While it is apparent that important initiatives to advance indigenous peoples’ rights have been taken in many countries and at the international level, I can only conclude that these initiatives are far from overcoming the obstacles and systemic barriers that indigenous peoples’ face worldwide to the full and effective enjoyment of their rights as affirmed in the Declaration.
Central to fulfilling my mandate from the Council to examine ways and means of overcoming these obstacles is the communications procedure that is common to most of the Council’s special procedures mandates. Since becoming Special Rapporteur in 2008, I have sent around 185 letters or follow-up communications to address cases of alleged violations of the rights of indigenous peoples in countries across the globe, 39 of these over the past year. These cases involve threats to the traditional lands and resources of indigenous peoples, especially as a result of extractive industries. A related concern is the lack of participation of indigenous peoples in decisions concerning them, including in connection with laws and policies developed at the national level. Also common are cases of threats to the physical wellbeing of indigenous individuals, which in extreme situations have resulted in violent conflicts.
My objective with the communications procedure has been to focus attention by Governments, and sometimes other actors, on specific human rights issues and to engage in constructive dialogue conducive to resolving those issues. The effectiveness of the communications procedure in any given case depends in significant part on the cooperation of the government concerned. While in most cases Governments have responded to my communications, I regret that in many cases my letters transmitting information or recommendations about human rights problems have simply gone ignored. This lack of cooperation only underscores the lack of adequate attention given to indigenous peoples’ human rights concerns that persists in many places.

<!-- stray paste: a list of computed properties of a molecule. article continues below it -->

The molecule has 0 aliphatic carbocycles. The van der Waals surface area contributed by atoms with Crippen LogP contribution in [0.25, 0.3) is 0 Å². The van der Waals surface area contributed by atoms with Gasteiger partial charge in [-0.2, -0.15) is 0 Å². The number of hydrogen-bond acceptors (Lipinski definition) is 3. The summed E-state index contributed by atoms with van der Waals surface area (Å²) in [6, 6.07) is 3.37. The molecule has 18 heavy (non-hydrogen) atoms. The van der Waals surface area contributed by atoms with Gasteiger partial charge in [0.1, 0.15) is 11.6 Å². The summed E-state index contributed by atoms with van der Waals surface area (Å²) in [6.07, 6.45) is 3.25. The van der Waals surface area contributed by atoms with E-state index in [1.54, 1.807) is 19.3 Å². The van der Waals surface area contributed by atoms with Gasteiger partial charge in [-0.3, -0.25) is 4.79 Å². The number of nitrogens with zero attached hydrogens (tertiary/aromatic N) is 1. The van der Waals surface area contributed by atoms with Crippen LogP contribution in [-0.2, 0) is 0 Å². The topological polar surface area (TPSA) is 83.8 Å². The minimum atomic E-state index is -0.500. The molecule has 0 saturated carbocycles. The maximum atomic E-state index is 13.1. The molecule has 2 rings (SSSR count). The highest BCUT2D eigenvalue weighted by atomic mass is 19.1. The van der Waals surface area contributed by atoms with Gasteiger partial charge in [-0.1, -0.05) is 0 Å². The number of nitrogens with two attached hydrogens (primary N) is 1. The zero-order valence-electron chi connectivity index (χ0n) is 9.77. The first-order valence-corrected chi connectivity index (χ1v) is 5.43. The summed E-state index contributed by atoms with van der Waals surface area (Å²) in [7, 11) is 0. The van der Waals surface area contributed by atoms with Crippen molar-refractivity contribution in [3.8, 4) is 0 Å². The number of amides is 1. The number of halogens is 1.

My country visits over the term of my mandate have further highlighted both the steps being taken to secure the rights of indigenous peoples and the ongoing systemic human rights problems indigenous peoples face. Since assuming my mandate I have conducted visits to 16countries to report generally on the conditions of indigenous peoples in those countries and have made an additional 6 country visits to examine particular situations. Since my last report to the Council I conducted visits to and completed reports on El Salvador and Namibia. I also visited Panama, and I am currently completing my report on the situation of indigenous peoples in that country. Before the end of my mandate next year I will be visiting Canada and Peru, and I hope to also conduct a visit to Nicaragua.